The Power of a Literate Life – VT Literacy Conference Course

Vermont Literacy Conference

Attend the Vermont Literacy Conference on July 31, August 1, August 2 and then participate in this online course. This will enhance your conference learning experience!

Saint Michael’s College Credits: 3 graduate credits
Dates: July 31, August 1- 2, 2023 and virtually until September 6
Contact Hours: 45+ online hours
Cost: $1570.00 for the course and VLC conference registration
Intended audience: teachers of grades K-12
Instructor:  Ellen A. Thompson, Ed. D., Instructor of Record

Register through the Vermont Literacy Conference Registration Process.

Course Description:
This course provides participants with research-based approaches and practices to strengthen literacy and improve student performance in pre-K-12 and meet students’ diverse learning needs. This 3-credit hybrid graduate course is offered through the PLL Vermont Literacy Conference for those participants attending all three days (18+ hours) of the conference and completing the course requirements.  Each strand requires a text.  Students will be asked to respond in writing digitally over the days of the conference.

The online portion of this course will allow participants to understand more completely the vital importance of a literate life for ourselves and especially for our students. Using the lessons learned from our educational past, we will work to better understand how literacy development impacts our lives.  It becomes the tool of change or it can be a tool for power – both good and evil.

All participants will use a cloud-hosted Learning Management System to gain new content information, contribute to large group and strand discussions, hand in and share assignments, and discuss readings, etc.

Participants will have the choice of two required texts:
Option #1: Using the text, Forged by Reading: The Power of a Literate Life, written by Kylene Beers and Robert Probst, we will reconnect with what is most important to develop with our readers for living a more literate life. Reading and writing are tools of literacy; being literate is so much more.  We will explore the ideas of privilege and power for all of our students.  This course will consider how to make changes to increase power and, ultimately, hope for our country.  We will explore our personal biases, the language we use, and the types of texts and activities we offer our students.  This course strives to place the importance on the student as reader and writer to change not only themselves but the world.
Required Text:  Forged by Reading: The Power of a Literate Life, Kylene Beers & Robert Probst, Scholastic, 2020, plus VLC content strand text

Option #2: The book, The Literacy Studio, written by Ellin Oliver Keene in 2022, will help us consider our practice of separating reading from writing.  Just as heterogeneous groupings can be powerful for our teaching, so can the combination of reading and writing within the same workshop setting. Doing so creates a synergy to create an outcome bigger than the sum of its parts! Participants will discuss the types of teaching and planning necessary to create their own Literacy Studio to maximize time and impact. These discussions will lead us to the artistry in our teaching for all children, no matter the level.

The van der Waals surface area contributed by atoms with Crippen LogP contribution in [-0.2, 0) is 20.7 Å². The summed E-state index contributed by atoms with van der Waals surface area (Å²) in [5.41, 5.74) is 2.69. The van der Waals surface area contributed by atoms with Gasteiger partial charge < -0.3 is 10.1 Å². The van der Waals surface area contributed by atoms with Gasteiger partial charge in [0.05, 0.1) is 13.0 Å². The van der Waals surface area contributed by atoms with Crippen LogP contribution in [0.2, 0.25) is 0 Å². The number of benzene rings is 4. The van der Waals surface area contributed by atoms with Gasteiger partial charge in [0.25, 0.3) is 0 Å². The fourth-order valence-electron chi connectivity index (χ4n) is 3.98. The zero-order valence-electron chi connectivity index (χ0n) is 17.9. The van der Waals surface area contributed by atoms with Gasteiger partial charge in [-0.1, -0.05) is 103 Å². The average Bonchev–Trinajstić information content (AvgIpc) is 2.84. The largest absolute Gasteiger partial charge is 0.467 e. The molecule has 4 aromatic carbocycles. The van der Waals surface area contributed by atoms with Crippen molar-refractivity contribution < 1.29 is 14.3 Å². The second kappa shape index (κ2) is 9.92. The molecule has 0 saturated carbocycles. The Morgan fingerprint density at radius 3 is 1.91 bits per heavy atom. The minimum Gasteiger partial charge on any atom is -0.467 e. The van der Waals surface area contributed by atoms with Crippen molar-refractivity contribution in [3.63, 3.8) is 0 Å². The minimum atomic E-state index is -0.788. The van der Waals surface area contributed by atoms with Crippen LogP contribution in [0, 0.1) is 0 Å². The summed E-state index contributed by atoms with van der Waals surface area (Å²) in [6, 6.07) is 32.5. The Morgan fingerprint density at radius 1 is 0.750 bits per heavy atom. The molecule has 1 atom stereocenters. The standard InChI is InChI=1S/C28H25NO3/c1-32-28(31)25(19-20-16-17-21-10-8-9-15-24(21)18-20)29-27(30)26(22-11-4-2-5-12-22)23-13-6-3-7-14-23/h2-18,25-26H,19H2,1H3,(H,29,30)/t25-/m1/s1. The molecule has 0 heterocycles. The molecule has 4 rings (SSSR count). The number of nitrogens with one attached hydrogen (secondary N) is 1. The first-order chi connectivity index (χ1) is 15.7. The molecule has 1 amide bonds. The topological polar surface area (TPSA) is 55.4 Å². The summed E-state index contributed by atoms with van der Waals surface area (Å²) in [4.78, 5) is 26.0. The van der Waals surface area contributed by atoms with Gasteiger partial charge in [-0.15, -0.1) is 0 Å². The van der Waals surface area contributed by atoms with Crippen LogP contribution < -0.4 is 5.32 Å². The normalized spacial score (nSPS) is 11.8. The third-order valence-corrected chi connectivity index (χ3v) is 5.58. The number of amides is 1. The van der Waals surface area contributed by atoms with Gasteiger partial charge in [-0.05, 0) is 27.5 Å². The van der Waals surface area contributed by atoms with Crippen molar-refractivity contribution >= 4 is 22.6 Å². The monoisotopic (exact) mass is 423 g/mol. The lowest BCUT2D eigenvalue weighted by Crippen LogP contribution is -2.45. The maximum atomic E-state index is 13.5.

Required Text: The Literacy Studio, written by Ellin Oliver Keene, Heinemann, 2022, plus VLC content strand text

Register through the Vermont Literacy Conference Registration Process

Course Goals:
As a result of active participation in this course, students will:

  1. Consider and discuss the merits of creating more literate adults
  2. Explore and learn more about the power and privilege literacy provides us
  3. Reflect and discuss the role of what we read, what we say, and what we do has on our students
  4. Reexamine what is most important to create an independent reader and independent writer
  5. Learn how to use difficult conversations, relevancy, deep learning and hope in your instructional stance
  6. Consider the implications this work has on classroom practice to map out a strategic plan for classroom-based or school applications
  7. Develop goals and plan for others that incorporate: Change, Power, and Hope.
  8. Develop an understanding of the use of the learning management platform  to support learning  and to support the learning of other class participants
  9. Collaborate and reflect  with colleagues to develop a community of learners to support  current reading/writing policies and practices

Instructor Bio:

Ellen A. Thompson, Ed.D., Literacy Consultant

Ellen A. Thompson, Ed.D.

Ellen Thompson has been an educator for over 45 years.  She taught as a classroom teacher in Vermont for over twenty years, teaching children aged 6-9 years in a multiage setting. Ellen was named the Vermont State Teacher of the Year in 1993 and achieved her National Board Certification as an Early Childhood Generalist in 1999. Ellen began consulting nationally in 1993 and has continued this work throughout her years as an educator.  Upon leaving the classroom, Ellen joined the Elementary Education literacy faculty at the University of Vermont in 2000.  At the University, she taught undergraduate literacy courses, supervised student teachers, and worked as a literacy consultant in two large-scale literacy research projects spanned grades K-6. Ellen worked twelve years with the Essex Town School District as the Director of Instruction and Information Services.    After merging the Essex Town School District and the Chittenden Central Supervisory Union, Ellen continued working with educators in the newly created Essex Westford School District as the Director of Learning Design.  During this time, Ellen completed her doctoral studies in Educational Leadership and Policy Studies at the University of Vermont in the fall of 2007. Ellen is currently a literacy consultant for Partnerships in Literacy and Learning.